The latest comp was a nod to the curiously enjoyable awfulness of the wildly rich, bestselling author Dan Brown’s much-mocked prose. You were invited to submit a short story in the style of the master.
Geoffrey K. Pullum, professor of general linguistics at the University of Edinburgh, nails it when he describes Brown’s style as ‘not just bad; it is staggeringly, clumsily, thoughtlessly, almost ingeniously bad’. Here, for the uninitiated, is an oft-cited example of one of the most deliciously toe-curling sentences from Deception Point: ‘Overhanging her precarious body was a jaundiced face whose skin resembled a sheet of parchment paper punctured by two emotionless eyes.’
It was a nicely calibrated entry, in general, and fun to judge. The winners below are rewarded with £25 each and honourable mentions go to Adrian Fry and Sylvia Fairley.
Langdon stared steadily with his questing blue eyes at the poem the balding gigolo penned. What was it about the scansion? His heart pounded like a lineman’s hammer. A sonnet! An old form, invented by Giacomo da Lentini. 1230.
‘The Magna Curia!’ said Langdon out loud.
A voice came from the night-coloured darkness, interrupting his thought with a curdling scream. ‘Mind the volta!’ it screeched…
A sonnet! ‘I was here like a psalm,’ it began effortlessly. A psalm! As in church, as in Holy Roman Empire! Langdon felt a hot shock of recognition, almost passing out. Still conscious, he saw a hand come at him, with a poison quill, followed by a velvet-clad arm…
Suddenly, Langdon realised the truth.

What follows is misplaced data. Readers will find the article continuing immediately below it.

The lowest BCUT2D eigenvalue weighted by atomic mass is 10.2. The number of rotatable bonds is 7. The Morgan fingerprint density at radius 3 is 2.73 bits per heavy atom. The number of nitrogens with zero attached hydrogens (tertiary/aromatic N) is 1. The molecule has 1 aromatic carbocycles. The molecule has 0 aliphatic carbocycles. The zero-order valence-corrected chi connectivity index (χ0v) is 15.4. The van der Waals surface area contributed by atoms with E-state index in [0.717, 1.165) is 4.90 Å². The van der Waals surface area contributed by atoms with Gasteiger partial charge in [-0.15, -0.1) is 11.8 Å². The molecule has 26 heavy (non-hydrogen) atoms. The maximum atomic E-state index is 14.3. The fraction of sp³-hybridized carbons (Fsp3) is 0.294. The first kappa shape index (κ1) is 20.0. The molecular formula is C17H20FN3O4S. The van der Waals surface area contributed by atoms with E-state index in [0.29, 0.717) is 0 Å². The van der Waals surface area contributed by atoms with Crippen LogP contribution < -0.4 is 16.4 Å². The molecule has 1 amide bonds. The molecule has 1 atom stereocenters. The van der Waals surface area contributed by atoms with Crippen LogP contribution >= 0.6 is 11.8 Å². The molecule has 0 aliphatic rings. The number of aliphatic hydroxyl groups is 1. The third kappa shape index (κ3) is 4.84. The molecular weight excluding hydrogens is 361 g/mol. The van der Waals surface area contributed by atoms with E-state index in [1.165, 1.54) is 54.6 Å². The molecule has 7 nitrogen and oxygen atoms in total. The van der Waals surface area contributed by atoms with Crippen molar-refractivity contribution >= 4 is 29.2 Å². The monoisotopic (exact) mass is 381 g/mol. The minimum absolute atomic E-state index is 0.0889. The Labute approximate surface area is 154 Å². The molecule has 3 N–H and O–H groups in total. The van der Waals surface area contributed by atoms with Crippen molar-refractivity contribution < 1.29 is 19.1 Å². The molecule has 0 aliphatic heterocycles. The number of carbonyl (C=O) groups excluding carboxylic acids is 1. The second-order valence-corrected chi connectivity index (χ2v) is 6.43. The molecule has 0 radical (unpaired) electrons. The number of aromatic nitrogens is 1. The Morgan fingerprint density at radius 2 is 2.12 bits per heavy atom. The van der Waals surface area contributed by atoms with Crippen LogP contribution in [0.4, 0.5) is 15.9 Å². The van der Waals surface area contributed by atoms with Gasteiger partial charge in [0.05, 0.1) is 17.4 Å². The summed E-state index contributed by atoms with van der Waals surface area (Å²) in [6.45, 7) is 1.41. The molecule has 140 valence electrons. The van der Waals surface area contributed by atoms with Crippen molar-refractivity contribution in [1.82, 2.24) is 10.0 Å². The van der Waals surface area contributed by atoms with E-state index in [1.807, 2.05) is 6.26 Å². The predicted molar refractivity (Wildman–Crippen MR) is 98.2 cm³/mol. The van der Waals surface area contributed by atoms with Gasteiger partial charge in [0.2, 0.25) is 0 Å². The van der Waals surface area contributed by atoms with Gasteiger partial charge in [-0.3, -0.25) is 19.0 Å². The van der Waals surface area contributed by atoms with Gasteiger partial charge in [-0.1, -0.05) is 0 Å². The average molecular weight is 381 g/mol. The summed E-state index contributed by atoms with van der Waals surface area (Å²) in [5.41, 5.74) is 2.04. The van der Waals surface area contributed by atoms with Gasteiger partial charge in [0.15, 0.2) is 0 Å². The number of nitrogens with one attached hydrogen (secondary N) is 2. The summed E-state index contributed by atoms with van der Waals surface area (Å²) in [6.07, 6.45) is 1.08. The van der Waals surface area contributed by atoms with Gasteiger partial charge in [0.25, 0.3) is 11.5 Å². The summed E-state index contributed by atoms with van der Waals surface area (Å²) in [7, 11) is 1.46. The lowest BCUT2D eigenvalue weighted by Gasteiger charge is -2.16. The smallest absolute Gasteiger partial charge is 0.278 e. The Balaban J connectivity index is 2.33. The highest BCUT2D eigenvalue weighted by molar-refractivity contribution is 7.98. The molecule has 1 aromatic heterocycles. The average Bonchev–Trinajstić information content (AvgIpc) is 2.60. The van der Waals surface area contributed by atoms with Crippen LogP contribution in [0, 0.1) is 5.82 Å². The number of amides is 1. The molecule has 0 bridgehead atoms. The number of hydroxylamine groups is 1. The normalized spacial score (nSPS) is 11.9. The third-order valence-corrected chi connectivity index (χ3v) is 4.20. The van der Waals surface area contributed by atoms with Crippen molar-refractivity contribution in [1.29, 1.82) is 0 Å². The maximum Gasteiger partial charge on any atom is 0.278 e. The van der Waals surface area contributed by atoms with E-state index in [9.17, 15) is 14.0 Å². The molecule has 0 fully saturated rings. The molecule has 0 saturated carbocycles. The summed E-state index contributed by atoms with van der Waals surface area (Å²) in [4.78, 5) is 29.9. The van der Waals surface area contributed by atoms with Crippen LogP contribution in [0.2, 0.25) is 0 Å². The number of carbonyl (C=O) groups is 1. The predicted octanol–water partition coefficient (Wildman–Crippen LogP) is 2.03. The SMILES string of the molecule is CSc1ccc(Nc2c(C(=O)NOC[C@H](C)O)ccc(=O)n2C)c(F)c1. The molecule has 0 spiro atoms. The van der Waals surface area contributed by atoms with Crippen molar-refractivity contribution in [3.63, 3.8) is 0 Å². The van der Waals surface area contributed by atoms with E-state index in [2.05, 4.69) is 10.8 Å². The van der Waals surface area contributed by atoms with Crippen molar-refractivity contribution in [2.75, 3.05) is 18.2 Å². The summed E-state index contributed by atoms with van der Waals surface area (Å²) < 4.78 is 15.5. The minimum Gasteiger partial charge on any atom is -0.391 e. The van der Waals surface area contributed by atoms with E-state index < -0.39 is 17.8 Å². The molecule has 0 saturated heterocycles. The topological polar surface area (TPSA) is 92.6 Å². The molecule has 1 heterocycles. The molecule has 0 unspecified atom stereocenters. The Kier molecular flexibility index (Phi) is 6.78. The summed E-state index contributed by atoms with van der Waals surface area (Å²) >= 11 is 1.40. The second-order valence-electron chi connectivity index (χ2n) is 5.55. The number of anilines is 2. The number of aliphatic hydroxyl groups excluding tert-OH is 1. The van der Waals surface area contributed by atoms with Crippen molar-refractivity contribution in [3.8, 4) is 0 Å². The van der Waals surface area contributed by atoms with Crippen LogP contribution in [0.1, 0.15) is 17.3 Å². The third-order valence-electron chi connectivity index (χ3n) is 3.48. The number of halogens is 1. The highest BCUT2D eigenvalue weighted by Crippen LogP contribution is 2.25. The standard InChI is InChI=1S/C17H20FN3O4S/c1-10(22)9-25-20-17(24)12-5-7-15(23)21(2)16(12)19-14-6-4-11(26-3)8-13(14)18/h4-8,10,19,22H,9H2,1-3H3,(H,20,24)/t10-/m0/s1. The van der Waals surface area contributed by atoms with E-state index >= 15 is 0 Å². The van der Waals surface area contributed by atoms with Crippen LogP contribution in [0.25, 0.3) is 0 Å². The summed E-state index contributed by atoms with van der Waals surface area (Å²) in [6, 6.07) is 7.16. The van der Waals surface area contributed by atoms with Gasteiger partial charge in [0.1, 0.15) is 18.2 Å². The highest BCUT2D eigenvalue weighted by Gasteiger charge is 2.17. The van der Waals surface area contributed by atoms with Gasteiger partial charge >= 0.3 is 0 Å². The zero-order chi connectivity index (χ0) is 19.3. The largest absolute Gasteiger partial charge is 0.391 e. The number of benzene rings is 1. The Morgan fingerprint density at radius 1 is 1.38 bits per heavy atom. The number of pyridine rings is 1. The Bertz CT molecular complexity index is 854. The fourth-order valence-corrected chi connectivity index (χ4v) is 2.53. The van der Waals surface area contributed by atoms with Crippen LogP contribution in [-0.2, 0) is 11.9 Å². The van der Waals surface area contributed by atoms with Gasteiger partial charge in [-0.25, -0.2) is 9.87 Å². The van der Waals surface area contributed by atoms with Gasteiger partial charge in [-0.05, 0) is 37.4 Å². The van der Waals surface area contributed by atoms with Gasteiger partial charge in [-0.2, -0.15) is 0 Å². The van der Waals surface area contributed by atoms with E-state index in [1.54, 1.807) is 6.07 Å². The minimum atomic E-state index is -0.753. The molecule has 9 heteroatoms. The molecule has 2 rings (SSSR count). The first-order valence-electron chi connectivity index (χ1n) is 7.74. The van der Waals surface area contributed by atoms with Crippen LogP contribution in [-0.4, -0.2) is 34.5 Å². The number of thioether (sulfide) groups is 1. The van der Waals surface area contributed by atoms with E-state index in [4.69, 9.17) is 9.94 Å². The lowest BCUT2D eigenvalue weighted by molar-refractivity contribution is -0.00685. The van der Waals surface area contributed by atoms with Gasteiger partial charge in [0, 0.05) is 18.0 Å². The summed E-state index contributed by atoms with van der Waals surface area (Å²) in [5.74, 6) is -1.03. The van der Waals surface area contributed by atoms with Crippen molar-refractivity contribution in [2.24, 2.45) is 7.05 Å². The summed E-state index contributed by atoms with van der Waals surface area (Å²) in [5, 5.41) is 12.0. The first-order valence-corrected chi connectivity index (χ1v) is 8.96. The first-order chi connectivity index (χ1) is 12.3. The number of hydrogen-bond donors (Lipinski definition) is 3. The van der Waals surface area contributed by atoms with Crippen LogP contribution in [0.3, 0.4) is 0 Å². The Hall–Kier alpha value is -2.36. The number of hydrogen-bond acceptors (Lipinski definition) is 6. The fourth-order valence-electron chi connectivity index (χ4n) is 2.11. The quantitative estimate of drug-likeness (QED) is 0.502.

It was no Holy Roman. That was a trick. He seized the advancing shoulder, thrusting his assailant to the frigid ground. I was here like a psalm!
Ad maiorem Dei gloriam.
Even Robert Langdon, highly educated sophisticate and intimate of world authorities that he was, held his breath in suspension, recalling the historic words of Saint Ignatius of Loyola, a small location in the Basque country of Spain, as he marvelled at the wondrous sight before him.
The Cathedral Basilica of Saint Cecilia, familiarly known to the lay world as Albi Cathedral. A brick-built testament to the Wars of religion that could withstand an army. A very large, aggressive army, he reasoned.
The poor Cathars.
Inside were the famous interior wall paintings, or peintures murales, a legendary theological record he was sworn to decode using incredible 21st-century algorithms.
He knew many of the faithful held that mixing the sacred and the profane was dangerous — but who better than he to test the proposition?
Opening his laptop, he never saw the thunderbolt coming.
Robert Langdon smiled while checking his Mickey Mouse watch against Big Ben, though he knew the world-famous appellation applied originally only to the bell in the clock tower. Call it a synecdoche, he mentally told himself, without uttering the word aloud. On the luxurious Cessna Citation Bravo with its Primus 1000 avionics that bore him over the Atlantic he had quizzed why the British PM — not known for her interest in noetic matters, his White House contacts reported — had requested a meeting.